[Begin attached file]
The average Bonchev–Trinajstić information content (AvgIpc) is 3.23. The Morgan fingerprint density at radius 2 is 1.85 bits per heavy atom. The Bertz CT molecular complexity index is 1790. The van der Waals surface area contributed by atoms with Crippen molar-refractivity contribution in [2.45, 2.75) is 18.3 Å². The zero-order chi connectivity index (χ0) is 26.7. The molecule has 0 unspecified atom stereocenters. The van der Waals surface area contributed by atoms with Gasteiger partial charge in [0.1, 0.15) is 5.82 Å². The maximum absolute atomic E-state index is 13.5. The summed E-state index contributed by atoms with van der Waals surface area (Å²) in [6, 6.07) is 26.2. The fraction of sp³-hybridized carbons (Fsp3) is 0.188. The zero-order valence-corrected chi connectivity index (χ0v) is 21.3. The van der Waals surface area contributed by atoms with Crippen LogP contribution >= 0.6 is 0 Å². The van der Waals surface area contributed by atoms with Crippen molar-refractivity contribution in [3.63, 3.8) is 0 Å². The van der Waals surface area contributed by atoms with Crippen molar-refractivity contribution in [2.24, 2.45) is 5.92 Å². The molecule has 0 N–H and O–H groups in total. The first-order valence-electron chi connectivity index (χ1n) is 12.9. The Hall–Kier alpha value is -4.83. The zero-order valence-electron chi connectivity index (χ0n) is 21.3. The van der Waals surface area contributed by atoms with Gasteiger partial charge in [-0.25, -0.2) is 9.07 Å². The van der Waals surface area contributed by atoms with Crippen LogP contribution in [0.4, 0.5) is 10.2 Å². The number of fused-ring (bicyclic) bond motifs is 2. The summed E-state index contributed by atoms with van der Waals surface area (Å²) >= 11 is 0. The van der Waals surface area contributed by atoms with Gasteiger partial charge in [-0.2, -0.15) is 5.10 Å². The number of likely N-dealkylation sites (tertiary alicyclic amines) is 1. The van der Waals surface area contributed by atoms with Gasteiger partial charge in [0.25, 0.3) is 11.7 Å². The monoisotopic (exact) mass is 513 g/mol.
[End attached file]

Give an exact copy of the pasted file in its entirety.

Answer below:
The average Bonchev–Trinajstić information content (AvgIpc) is 3.23. The Morgan fingerprint density at radius 2 is 1.85 bits per heavy atom. The Bertz CT molecular complexity index is 1790. The van der Waals surface area contributed by atoms with Crippen molar-refractivity contribution in [2.45, 2.75) is 18.3 Å². The zero-order chi connectivity index (χ0) is 26.7. The molecule has 0 unspecified atom stereocenters. The van der Waals surface area contributed by atoms with Gasteiger partial charge in [0.1, 0.15) is 5.82 Å². The maximum absolute atomic E-state index is 13.5. The summed E-state index contributed by atoms with van der Waals surface area (Å²) in [6, 6.07) is 26.2. The fraction of sp³-hybridized carbons (Fsp3) is 0.188. The zero-order valence-corrected chi connectivity index (χ0v) is 21.3. The van der Waals surface area contributed by atoms with Crippen LogP contribution >= 0.6 is 0 Å². The van der Waals surface area contributed by atoms with Crippen molar-refractivity contribution in [3.63, 3.8) is 0 Å². The van der Waals surface area contributed by atoms with Crippen molar-refractivity contribution in [2.24, 2.45) is 5.92 Å². The molecule has 0 N–H and O–H groups in total. The first-order valence-electron chi connectivity index (χ1n) is 12.9. The Hall–Kier alpha value is -4.83. The zero-order valence-electron chi connectivity index (χ0n) is 21.3. The van der Waals surface area contributed by atoms with Gasteiger partial charge in [-0.25, -0.2) is 9.07 Å². The van der Waals surface area contributed by atoms with Crippen LogP contribution in [0.4, 0.5) is 10.2 Å². The number of fused-ring (bicyclic) bond motifs is 2. The summed E-state index contributed by atoms with van der Waals surface area (Å²) >= 11 is 0. The van der Waals surface area contributed by atoms with Gasteiger partial charge in [-0.2, -0.15) is 5.10 Å². The number of likely N-dealkylation sites (tertiary alicyclic amines) is 1. The van der Waals surface area contributed by atoms with Gasteiger partial charge in [0.25, 0.3) is 11.7 Å². The monoisotopic (exact) mass is 513 g/mol.